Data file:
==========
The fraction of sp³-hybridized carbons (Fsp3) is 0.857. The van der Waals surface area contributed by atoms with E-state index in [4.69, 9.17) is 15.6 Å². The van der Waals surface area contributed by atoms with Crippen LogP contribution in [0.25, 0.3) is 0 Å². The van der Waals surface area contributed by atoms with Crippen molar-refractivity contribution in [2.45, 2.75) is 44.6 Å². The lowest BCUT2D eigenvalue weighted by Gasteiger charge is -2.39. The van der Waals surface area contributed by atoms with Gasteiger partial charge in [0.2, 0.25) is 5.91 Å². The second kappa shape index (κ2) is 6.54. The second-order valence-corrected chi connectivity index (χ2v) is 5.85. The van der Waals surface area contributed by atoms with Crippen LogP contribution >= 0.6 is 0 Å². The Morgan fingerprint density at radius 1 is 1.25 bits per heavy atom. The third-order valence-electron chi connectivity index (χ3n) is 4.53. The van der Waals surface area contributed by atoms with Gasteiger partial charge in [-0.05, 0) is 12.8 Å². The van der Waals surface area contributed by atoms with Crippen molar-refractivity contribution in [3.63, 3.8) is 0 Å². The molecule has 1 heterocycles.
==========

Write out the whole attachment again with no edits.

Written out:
The fraction of sp³-hybridized carbons (Fsp3) is 0.857. The van der Waals surface area contributed by atoms with E-state index in [4.69, 9.17) is 15.6 Å². The van der Waals surface area contributed by atoms with Crippen LogP contribution in [0.25, 0.3) is 0 Å². The van der Waals surface area contributed by atoms with Crippen molar-refractivity contribution in [2.45, 2.75) is 44.6 Å². The lowest BCUT2D eigenvalue weighted by Gasteiger charge is -2.39. The van der Waals surface area contributed by atoms with Gasteiger partial charge in [0.2, 0.25) is 5.91 Å². The second kappa shape index (κ2) is 6.54. The second-order valence-corrected chi connectivity index (χ2v) is 5.85. The van der Waals surface area contributed by atoms with Crippen LogP contribution >= 0.6 is 0 Å². The Morgan fingerprint density at radius 1 is 1.25 bits per heavy atom. The third-order valence-electron chi connectivity index (χ3n) is 4.53. The van der Waals surface area contributed by atoms with Gasteiger partial charge in [-0.05, 0) is 12.8 Å². The van der Waals surface area contributed by atoms with Crippen molar-refractivity contribution in [3.63, 3.8) is 0 Å². The molecule has 1 heterocycles.